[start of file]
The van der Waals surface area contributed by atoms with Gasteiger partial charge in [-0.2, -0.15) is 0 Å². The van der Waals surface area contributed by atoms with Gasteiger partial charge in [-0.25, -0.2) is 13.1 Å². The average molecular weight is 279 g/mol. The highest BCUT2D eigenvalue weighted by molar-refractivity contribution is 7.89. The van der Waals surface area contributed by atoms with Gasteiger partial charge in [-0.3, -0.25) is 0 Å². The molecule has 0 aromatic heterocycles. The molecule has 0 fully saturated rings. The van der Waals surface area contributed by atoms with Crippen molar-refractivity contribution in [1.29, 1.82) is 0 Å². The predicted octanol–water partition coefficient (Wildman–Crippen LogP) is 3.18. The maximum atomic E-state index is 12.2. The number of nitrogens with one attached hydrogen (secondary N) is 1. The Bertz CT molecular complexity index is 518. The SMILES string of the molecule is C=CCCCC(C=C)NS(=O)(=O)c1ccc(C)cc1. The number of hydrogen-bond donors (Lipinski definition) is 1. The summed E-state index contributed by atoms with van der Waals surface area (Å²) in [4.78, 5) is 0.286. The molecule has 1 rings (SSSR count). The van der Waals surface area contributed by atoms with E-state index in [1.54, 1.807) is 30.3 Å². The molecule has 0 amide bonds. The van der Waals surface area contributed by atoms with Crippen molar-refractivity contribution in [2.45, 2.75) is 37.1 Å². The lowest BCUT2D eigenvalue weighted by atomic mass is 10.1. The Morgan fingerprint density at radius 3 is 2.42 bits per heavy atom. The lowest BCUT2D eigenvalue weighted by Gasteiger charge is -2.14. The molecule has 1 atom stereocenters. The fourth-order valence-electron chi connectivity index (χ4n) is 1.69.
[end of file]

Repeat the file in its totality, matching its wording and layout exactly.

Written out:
The van der Waals surface area contributed by atoms with Gasteiger partial charge in [-0.2, -0.15) is 0 Å². The van der Waals surface area contributed by atoms with Gasteiger partial charge in [-0.25, -0.2) is 13.1 Å². The average molecular weight is 279 g/mol. The highest BCUT2D eigenvalue weighted by molar-refractivity contribution is 7.89. The van der Waals surface area contributed by atoms with Gasteiger partial charge in [-0.3, -0.25) is 0 Å². The molecule has 0 aromatic heterocycles. The molecule has 0 fully saturated rings. The van der Waals surface area contributed by atoms with Crippen molar-refractivity contribution in [1.29, 1.82) is 0 Å². The predicted octanol–water partition coefficient (Wildman–Crippen LogP) is 3.18. The maximum atomic E-state index is 12.2. The number of nitrogens with one attached hydrogen (secondary N) is 1. The Bertz CT molecular complexity index is 518. The SMILES string of the molecule is C=CCCCC(C=C)NS(=O)(=O)c1ccc(C)cc1. The number of hydrogen-bond donors (Lipinski definition) is 1. The summed E-state index contributed by atoms with van der Waals surface area (Å²) in [4.78, 5) is 0.286. The molecule has 1 rings (SSSR count). The van der Waals surface area contributed by atoms with E-state index in [1.54, 1.807) is 30.3 Å². The molecule has 0 amide bonds. The van der Waals surface area contributed by atoms with Crippen molar-refractivity contribution in [2.45, 2.75) is 37.1 Å². The lowest BCUT2D eigenvalue weighted by atomic mass is 10.1. The Morgan fingerprint density at radius 3 is 2.42 bits per heavy atom. The lowest BCUT2D eigenvalue weighted by Gasteiger charge is -2.14. The molecule has 1 atom stereocenters. The fourth-order valence-electron chi connectivity index (χ4n) is 1.69.